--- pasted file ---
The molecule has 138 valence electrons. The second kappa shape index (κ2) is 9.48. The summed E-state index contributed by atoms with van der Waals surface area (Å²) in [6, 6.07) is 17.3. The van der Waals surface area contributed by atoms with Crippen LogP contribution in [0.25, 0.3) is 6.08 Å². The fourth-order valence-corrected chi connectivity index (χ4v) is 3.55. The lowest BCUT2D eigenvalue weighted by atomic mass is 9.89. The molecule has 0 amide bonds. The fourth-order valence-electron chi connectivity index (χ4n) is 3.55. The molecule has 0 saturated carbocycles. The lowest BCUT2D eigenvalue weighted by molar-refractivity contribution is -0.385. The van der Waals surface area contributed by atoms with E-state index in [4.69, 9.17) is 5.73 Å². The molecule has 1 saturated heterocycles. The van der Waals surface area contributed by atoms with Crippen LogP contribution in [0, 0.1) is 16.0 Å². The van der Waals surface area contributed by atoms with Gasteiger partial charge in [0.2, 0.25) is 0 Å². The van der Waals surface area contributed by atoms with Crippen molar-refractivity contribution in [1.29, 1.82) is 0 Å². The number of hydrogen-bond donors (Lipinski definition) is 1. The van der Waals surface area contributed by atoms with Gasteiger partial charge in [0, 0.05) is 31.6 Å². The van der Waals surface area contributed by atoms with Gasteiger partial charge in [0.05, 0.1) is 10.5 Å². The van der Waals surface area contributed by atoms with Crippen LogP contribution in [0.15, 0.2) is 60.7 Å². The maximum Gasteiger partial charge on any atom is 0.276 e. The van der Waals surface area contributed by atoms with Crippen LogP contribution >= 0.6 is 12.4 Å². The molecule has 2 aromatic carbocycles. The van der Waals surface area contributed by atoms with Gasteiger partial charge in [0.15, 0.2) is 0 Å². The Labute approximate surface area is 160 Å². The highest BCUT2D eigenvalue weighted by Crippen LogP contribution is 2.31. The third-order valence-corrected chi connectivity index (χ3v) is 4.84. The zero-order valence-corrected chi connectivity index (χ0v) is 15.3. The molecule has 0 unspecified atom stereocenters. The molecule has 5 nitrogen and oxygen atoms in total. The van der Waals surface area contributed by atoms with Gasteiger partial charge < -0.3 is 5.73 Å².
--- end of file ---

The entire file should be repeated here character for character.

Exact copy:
The molecule has 138 valence electrons. The second kappa shape index (κ2) is 9.48. The summed E-state index contributed by atoms with van der Waals surface area (Å²) in [6, 6.07) is 17.3. The van der Waals surface area contributed by atoms with Crippen LogP contribution in [0.25, 0.3) is 6.08 Å². The fourth-order valence-corrected chi connectivity index (χ4v) is 3.55. The lowest BCUT2D eigenvalue weighted by atomic mass is 9.89. The molecule has 0 amide bonds. The fourth-order valence-electron chi connectivity index (χ4n) is 3.55. The molecule has 0 saturated carbocycles. The lowest BCUT2D eigenvalue weighted by molar-refractivity contribution is -0.385. The van der Waals surface area contributed by atoms with E-state index in [4.69, 9.17) is 5.73 Å². The molecule has 1 saturated heterocycles. The van der Waals surface area contributed by atoms with Crippen LogP contribution in [0, 0.1) is 16.0 Å². The van der Waals surface area contributed by atoms with Gasteiger partial charge in [0.2, 0.25) is 0 Å². The van der Waals surface area contributed by atoms with Crippen molar-refractivity contribution in [1.29, 1.82) is 0 Å². The number of hydrogen-bond donors (Lipinski definition) is 1. The van der Waals surface area contributed by atoms with Gasteiger partial charge in [0, 0.05) is 31.6 Å². The van der Waals surface area contributed by atoms with Gasteiger partial charge in [0.05, 0.1) is 10.5 Å². The van der Waals surface area contributed by atoms with Crippen LogP contribution in [0.15, 0.2) is 60.7 Å². The maximum Gasteiger partial charge on any atom is 0.276 e. The van der Waals surface area contributed by atoms with Crippen LogP contribution >= 0.6 is 12.4 Å². The molecule has 2 aromatic carbocycles. The van der Waals surface area contributed by atoms with Gasteiger partial charge in [0.15, 0.2) is 0 Å². The Labute approximate surface area is 160 Å². The highest BCUT2D eigenvalue weighted by Crippen LogP contribution is 2.31. The third-order valence-corrected chi connectivity index (χ3v) is 4.84. The zero-order valence-corrected chi connectivity index (χ0v) is 15.3. The molecule has 0 unspecified atom stereocenters. The molecule has 5 nitrogen and oxygen atoms in total. The van der Waals surface area contributed by atoms with Gasteiger partial charge < -0.3 is 5.73 Å².